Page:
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Rand Paul and the Problem of Political Experience

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tags: Rand Paul



Jeff Shesol, a former speechwriter for President Clinton, is the author of “Supreme Power: Franklin Roosevelt vs. the Supreme Court” and is a partner at West Wing Writers.

When Rand Paul launches his campaign for President today, in a speech in Louisville, he is unlikely to talk about serving as an Army general or, for that matter, saving the lives of Naval officers in the South Pacific. Nor will he speak of publishing a newspaper, leading one of the nation’s most prestigious universities, or directing the C.I.A. That, of course, is because he’s done none of these things; these were the qualifications of candidates in previous Presidential elections. What Rand Paul actually did in the years before 2011, when he took office as the junior senator from Kentucky, was to work as an ophthalmologist and to moonlight, in the off-hours, as an anti-tax activist.

Is this enough to qualify him for the Presidency? Or is that question hopelessly beside the point to the Republican voters who are considering carrying his banner? Whatever Paul’s liabilities might be in the battle for his party’s nomination, his lack of experience does not appear to be one of them. He is, after all, hardly alone; the field is full of neophytes. Other than Jeb Bush, not one of the serious Republican contenders played a meaningful role in our national life before 2010, the year that Paul and Marco Rubio—who will announce his own candidacy next week in Miami—ran for the Senate. Scott Walker was elected governor of Wisconsin that same year. Ted Cruz has been in the Senate only since 2013—though it seems longer, because he hasn’t stopped talking since he got there.

Sifting through these candidates’ speeches, one finds few indications of past experience—little use, even, of the past tense. To the extent that they have anything to say about their own lives, it concerns, in most cases, their childhoods. They stress, in practiced fashion, their modest roots. Rubio describes himself as the “son of a bartender and a woman who worked in a hotel.” Walker tells audiences that he is the “son of a small-town preacher and a mom who was a part-time secretary.” (In the opening passage of his budget address in February, he offered even humbler detail: “Mom was raised on a farm where they didn’t have indoor plumbing.”) Cruz, meanwhile, dedicated the first six minutes of his announcement speech last month to stories about his parents’ struggles, and said more about them than he did about himself.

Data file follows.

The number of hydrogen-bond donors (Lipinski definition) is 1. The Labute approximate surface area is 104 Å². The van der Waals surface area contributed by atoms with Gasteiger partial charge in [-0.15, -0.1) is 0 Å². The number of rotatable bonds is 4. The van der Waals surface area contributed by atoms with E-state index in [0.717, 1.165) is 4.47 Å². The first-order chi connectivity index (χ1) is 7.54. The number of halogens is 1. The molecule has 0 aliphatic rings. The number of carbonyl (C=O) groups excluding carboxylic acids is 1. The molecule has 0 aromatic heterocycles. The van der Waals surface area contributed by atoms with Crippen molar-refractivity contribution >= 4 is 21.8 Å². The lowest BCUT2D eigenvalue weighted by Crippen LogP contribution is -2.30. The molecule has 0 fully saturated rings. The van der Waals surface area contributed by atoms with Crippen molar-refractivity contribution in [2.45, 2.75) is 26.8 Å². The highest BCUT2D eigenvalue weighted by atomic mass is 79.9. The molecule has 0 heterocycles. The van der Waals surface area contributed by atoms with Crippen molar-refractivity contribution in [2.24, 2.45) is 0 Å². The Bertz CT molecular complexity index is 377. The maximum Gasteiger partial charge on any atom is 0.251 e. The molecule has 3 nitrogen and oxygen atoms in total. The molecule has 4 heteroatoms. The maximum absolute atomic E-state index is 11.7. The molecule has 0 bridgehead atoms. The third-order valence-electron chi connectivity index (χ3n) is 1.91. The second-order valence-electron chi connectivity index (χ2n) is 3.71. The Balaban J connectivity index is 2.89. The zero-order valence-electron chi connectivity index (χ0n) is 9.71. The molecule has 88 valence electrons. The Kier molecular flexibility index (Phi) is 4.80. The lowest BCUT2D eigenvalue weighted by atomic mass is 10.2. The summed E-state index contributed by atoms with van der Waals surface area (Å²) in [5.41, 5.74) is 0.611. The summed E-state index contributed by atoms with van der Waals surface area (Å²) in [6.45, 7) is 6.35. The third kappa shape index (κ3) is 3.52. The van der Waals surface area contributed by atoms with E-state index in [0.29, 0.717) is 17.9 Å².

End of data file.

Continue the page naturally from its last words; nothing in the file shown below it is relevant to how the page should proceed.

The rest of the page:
Paul’s upbringing, by contrast, is double-edged. His father, Ron Paul, is, of course, an icon of the libertarian right, which confers, on the son, a certain kind of credibility—just not the hard-won, hardscrabble kind that candidates since Andrew Jackson have sought. At the Conservative Political Action Conference, in February, Rand Paul allowed a bit opaquely that “I was born into the America that experiences and believes in opportunity.” (If you thought he was from the America that doesn’t believe in opportunity, you were wrong.) He has had little else to say about his life, or life’s work, prior to his decision that it merits his leading the free world. The aptness of ophthalmology as a metaphor for national leadership (“I see a great nation,” as F.D.R. said) remains, at this point, unexploited. ...

Read entire article at The New Yorker


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